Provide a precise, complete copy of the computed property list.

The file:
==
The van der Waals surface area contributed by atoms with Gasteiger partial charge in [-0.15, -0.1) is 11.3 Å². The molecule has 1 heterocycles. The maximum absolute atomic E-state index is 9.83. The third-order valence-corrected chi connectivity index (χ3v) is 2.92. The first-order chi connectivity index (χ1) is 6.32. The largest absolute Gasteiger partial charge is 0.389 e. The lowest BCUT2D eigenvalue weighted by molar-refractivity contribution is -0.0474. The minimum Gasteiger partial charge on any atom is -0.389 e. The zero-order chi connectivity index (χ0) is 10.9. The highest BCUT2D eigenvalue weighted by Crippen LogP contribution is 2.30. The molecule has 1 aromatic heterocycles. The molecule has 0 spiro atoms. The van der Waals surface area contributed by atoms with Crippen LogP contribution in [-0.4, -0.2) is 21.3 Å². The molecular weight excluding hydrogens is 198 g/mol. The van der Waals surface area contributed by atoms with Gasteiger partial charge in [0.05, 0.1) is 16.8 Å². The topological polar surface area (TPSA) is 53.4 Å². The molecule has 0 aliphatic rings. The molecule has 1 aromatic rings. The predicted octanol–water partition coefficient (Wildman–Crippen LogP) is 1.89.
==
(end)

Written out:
The van der Waals surface area contributed by atoms with Gasteiger partial charge in [-0.15, -0.1) is 11.3 Å². The molecule has 1 heterocycles. The maximum absolute atomic E-state index is 9.83. The third-order valence-corrected chi connectivity index (χ3v) is 2.92. The first-order chi connectivity index (χ1) is 6.32. The largest absolute Gasteiger partial charge is 0.389 e. The lowest BCUT2D eigenvalue weighted by molar-refractivity contribution is -0.0474. The minimum Gasteiger partial charge on any atom is -0.389 e. The zero-order chi connectivity index (χ0) is 10.9. The highest BCUT2D eigenvalue weighted by Crippen LogP contribution is 2.30. The molecule has 1 aromatic heterocycles. The molecule has 0 spiro atoms. The van der Waals surface area contributed by atoms with Crippen LogP contribution in [-0.4, -0.2) is 21.3 Å². The molecular weight excluding hydrogens is 198 g/mol. The van der Waals surface area contributed by atoms with Gasteiger partial charge in [0.05, 0.1) is 16.8 Å². The topological polar surface area (TPSA) is 53.4 Å². The molecule has 0 aliphatic rings. The molecule has 1 aromatic rings. The predicted octanol–water partition coefficient (Wildman–Crippen LogP) is 1.89.